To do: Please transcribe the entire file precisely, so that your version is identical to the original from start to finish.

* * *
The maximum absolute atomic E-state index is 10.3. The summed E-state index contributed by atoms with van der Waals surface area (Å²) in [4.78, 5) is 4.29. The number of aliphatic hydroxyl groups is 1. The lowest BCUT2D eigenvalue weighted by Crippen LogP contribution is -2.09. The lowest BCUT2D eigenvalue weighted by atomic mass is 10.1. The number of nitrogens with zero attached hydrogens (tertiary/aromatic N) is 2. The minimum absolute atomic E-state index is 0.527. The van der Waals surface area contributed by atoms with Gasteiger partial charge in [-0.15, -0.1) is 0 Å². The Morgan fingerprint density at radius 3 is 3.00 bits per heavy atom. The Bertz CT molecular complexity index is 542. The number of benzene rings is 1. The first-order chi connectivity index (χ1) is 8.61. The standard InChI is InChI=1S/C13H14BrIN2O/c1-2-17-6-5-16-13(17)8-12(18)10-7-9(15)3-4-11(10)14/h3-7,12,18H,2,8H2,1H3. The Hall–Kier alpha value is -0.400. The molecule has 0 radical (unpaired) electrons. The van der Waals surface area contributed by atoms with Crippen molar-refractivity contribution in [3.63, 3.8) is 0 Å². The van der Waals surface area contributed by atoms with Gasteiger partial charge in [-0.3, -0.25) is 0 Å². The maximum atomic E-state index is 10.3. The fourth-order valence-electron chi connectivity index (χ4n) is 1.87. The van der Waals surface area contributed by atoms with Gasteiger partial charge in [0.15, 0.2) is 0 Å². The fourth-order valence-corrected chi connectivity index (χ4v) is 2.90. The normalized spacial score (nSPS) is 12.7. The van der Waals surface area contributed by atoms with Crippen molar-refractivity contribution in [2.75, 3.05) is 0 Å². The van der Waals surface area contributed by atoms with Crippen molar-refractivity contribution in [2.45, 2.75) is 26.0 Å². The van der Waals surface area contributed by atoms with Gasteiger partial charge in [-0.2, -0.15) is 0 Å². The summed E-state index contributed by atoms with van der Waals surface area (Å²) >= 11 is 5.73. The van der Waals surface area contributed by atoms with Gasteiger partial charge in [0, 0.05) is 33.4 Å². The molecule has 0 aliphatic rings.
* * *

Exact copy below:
The maximum absolute atomic E-state index is 10.3. The summed E-state index contributed by atoms with van der Waals surface area (Å²) in [4.78, 5) is 4.29. The number of aliphatic hydroxyl groups is 1. The lowest BCUT2D eigenvalue weighted by Crippen LogP contribution is -2.09. The lowest BCUT2D eigenvalue weighted by atomic mass is 10.1. The number of nitrogens with zero attached hydrogens (tertiary/aromatic N) is 2. The minimum absolute atomic E-state index is 0.527. The van der Waals surface area contributed by atoms with Gasteiger partial charge in [-0.15, -0.1) is 0 Å². The Morgan fingerprint density at radius 3 is 3.00 bits per heavy atom. The Bertz CT molecular complexity index is 542. The number of benzene rings is 1. The first-order chi connectivity index (χ1) is 8.61. The standard InChI is InChI=1S/C13H14BrIN2O/c1-2-17-6-5-16-13(17)8-12(18)10-7-9(15)3-4-11(10)14/h3-7,12,18H,2,8H2,1H3. The Hall–Kier alpha value is -0.400. The molecule has 0 radical (unpaired) electrons. The van der Waals surface area contributed by atoms with Crippen molar-refractivity contribution in [3.63, 3.8) is 0 Å². The van der Waals surface area contributed by atoms with Gasteiger partial charge in [-0.3, -0.25) is 0 Å². The maximum atomic E-state index is 10.3. The fourth-order valence-electron chi connectivity index (χ4n) is 1.87. The van der Waals surface area contributed by atoms with Gasteiger partial charge in [0.15, 0.2) is 0 Å². The fourth-order valence-corrected chi connectivity index (χ4v) is 2.90. The normalized spacial score (nSPS) is 12.7. The van der Waals surface area contributed by atoms with Crippen molar-refractivity contribution in [2.75, 3.05) is 0 Å². The van der Waals surface area contributed by atoms with Crippen molar-refractivity contribution in [2.45, 2.75) is 26.0 Å². The van der Waals surface area contributed by atoms with Gasteiger partial charge in [-0.2, -0.15) is 0 Å². The summed E-state index contributed by atoms with van der Waals surface area (Å²) >= 11 is 5.73. The van der Waals surface area contributed by atoms with Gasteiger partial charge in [0, 0.05) is 33.4 Å². The molecule has 0 aliphatic rings.